The Normal CornBelters, in association with McLean County Orthopedic, announced that Jose Canseco is the latest participant in their 2nd annual Legends Game on July 29, 2017. Canseco and this crew will definitely drum up some interest. Also on the roster is former St. Louis Cardinals pitcher/outfielder Rick Ankiel, former WWE United States Champion, Ron “R-Truth” Killings, ex-Chicago Cubs infielder, Mike Fontenot, and ex-Phillies closer, Mitch "Wild Thing" Williams.

Ankiel was one of the hardest throwing left-handers in the game when his ability to throw a strike disappeared. A second-round pick by the Cardinals in the 1997 amateur draft, Ankiel was second in ROY voting behind Rafael Furcal in 2000. With 194 strikeouts in 175 innings, his ceiling was sky high, but a year later his career was turned upside down. The next few years saw him battle injuries and completely reinvent himself as a dangerous left-handed bat. In his late 20's he started dropping bombs and gunning out runners in spectacular fashion. His is a fascinating story of desire and determination.

Killings has been in pro wrestling for a long time. He's always been a fan favourite, won multiple championships, and has seen extraordinary success in various organizations (TNA/WWE). Pro Wrestling Illustrated (PWI) even named "R-Truth as tag-team of the year with Kofi Kingston in 2012. In addition to his skills in the ring, Killings has even achieved some good fortune in the music industry releasing two studio albums (2003/2016).

Fontenot played over seven years in the bigs and is one of those players that never gets the headlines, but a guy everyone wants on their team. A former first-round pick of the Orioles, the versatile infielder put together some really good numbers considering he never really played a full season Only once did Fontenot play in more than 130 games, but when he took the field he was grinding out quality AB's; (.265 career average) and made all the plays in the field. His .974 fielding percentage would rank him in the top 50 all-time if he played 58 more games to qualify. He was also a member of the 2010 World Series winning San Francisco Giants.

Mitch "Wild Thing" Williams! The name says it all. He'll always be remember as the guy who gave up the home run to Joe Carter in 1993, but that one moment shouldn't define the career of a guy who averaged 21 saves a year over his 11 year MLB career. He was an All-Star (1989), top 10 in Cy Young voting twice (1989/1991) and top ten in MVP voting in 1989. Wild Thing was exciting, threw gas, and will always have a place in baseball history. Good or bad how many people can say that?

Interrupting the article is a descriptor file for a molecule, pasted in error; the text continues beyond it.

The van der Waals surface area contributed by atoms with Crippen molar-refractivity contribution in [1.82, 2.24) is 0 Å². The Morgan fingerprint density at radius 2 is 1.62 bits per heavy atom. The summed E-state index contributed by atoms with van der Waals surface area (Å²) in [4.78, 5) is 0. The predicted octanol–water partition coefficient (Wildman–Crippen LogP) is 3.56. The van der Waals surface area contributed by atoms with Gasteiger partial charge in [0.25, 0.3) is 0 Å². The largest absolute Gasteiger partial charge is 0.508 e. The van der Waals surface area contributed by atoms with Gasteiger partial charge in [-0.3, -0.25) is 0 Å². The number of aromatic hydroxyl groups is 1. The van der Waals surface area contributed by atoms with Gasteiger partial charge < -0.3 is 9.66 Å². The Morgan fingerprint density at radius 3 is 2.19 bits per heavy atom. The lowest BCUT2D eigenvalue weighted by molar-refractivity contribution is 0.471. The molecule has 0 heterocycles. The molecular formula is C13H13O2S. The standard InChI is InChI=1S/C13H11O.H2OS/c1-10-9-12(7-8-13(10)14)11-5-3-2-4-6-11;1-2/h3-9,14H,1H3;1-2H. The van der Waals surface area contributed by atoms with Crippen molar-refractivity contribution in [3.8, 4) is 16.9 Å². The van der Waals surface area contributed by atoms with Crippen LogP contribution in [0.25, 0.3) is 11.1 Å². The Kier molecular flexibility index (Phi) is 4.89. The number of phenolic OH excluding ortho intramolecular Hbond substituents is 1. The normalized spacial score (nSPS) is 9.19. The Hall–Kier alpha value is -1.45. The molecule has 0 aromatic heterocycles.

Devon is the Founder and Executive Director of The GM's Perspective. He is a former professional baseball player with the River City Rascals & Gateway Grizzlies. Currently, Devon is a Manager at a financial institution in Northern Ontario Canada, and can be reached at devon@thegmsperspective.com. You can follow The GM's Perspective on twitter and Facebook. His full bio can be seen here

 
 

Warren Morris delivers the greatest walk off in college history

12/02/2016 7:22 AM - Devo

There's never really anything better than watching that one play that turns a game around, turns the momentum, and is absolutely epic in the moment.

College athletics has a different feel to it. I admit, watching the Chicago Cubs and Cleveland Indians was what we all wanted. They turned in a Game 7 for the ages, but something gets lost in all the excitement. When all is said and done, the end of the playoffs means contract negotiating and labour strife. The players saying that it's all about the game and hometown discounts are making decisions based purely on the dollar bill.